“Cineaste” #2: Spoon-fed blues

“The Double Life of a Cinéaste”
Where’s the Dialogue?

Our columnist ruminates about the necessity of words in a visual medium

by Tyler Tharpe


“The Double Life of a Cinéaste” follows contributor Tyler Tharpe as he balances the business of running a drive-in theater in the Midwest with the long and arduous process of filmmaking.

I hate writing dialogue.

When I go back through a screenplay draft, it’s the first thing I notice – how much I hate my own dialogue. If you watch one of my movies, you’ll be able to pick out a clunky piece of dialogue here and there. I’m seriously considering axing all dialogue at some point, or at least writing less dialogue than for my first two features.

The only problem? Dialogue apparently plays a big part in selling your film.

Where’s the dialogue?” This is a complaint I heard frequently from my foreign sales representative who was trying to sell my last film, RETURN IN RED (2007), to some non-interested buyers from other countries at Cannes, the American Film Market, and so on. I’d say, “What are you talking about? There’s plenty of dialogue in there.” In the end, he did sell the film to a few countries/territories, but not as many as I would have liked.

So, this “where’s the dialogue” issue has been bugging me for a long time and it’s something I don’t quite understand; animator Bill Plympton (HAIR HIGH, IDIOTS & ANGELS) says his work is more salable overseas because his films contain very little dialogue and tell stories mostly with visuals, requiring little to no audio dubbing. That’s what I thought my film does. If you don’t speak English, you should be able to easily follow what goes on in the movie, which I feel tells the story visually and contains dialogue only when necessary.

The more I thought about it, I realized at the heart of the complaint is that my film doesn’t contain dialogue “spoon feeding” to the audience every single little detail. The in-joke about Hollywood product is that studio executives want dialogue to “explain what you just saw, and then explain the explanation” or something like that. This is fine, but I don’t even bother going to those kinds of movies.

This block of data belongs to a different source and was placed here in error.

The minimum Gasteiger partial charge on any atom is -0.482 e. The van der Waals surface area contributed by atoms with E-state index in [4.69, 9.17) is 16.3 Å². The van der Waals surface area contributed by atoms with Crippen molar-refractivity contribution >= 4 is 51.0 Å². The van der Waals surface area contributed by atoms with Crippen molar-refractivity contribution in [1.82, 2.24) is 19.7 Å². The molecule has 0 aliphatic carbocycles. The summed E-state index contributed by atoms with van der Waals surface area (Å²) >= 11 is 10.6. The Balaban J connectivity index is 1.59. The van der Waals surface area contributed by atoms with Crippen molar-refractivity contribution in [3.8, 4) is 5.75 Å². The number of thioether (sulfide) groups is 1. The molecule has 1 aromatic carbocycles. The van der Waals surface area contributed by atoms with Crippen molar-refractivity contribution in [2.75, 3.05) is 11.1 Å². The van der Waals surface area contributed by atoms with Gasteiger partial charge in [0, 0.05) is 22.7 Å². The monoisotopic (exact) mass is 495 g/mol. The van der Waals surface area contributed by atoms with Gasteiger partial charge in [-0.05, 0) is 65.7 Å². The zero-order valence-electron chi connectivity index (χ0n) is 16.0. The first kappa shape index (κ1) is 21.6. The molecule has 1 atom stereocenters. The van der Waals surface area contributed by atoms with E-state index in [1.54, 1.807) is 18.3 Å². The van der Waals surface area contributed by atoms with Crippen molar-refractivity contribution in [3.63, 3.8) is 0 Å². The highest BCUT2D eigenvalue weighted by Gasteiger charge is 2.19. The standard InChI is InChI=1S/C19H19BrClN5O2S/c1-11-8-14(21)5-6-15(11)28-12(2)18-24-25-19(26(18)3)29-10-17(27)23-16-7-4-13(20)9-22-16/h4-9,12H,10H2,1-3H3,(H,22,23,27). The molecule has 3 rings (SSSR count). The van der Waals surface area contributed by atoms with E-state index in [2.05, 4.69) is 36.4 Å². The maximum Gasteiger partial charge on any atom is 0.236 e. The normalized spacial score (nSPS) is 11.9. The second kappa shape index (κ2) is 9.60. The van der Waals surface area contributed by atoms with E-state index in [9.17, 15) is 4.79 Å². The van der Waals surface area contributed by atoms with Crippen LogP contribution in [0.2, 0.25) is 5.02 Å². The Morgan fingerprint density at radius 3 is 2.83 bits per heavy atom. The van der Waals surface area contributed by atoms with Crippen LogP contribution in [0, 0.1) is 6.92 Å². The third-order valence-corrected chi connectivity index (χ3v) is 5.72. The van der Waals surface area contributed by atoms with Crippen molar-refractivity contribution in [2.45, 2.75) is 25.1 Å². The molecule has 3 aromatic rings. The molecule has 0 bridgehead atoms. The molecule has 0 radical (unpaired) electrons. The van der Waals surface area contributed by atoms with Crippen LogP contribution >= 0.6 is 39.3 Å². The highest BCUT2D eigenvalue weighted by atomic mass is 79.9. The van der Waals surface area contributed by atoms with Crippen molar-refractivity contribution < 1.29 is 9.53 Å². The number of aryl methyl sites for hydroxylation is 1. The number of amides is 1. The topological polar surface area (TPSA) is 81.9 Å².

I can’t fully enjoy a movie that pours on dialogue overrun with details. Last year’s remake of TRUE GRIT, for instance, starts with literally 20 minutes straight of dialogue from the very opening shot, including what feels like a 10-minute courtroom scene. All this took me straight out of the movie, or rather, never let me into the movie in the first place. INCEPTION was the same way, unfolding so much dialogue that at the midway point, I was ready to hit the exit.

On the other hand, a film like NO COUNTRY FOR OLD MEN (2007) is a perfect example of the “show me, don’t tell me” rule of filmmaking, a practice I feel all filmmakers should utilize. Anyone who has seen that movie and liked it would agree the ultra-engaging opening sequence, during which Josh Brolin’s character discovers the aftermath of a bad deal gone wrong, draws you completely in … and it is achieved with no dialogue whatsoever. Another movie I liked as a kid, THE ROAD WARRIOR (1982), is an example that encompasses “show me, don’t tell me” perfectly.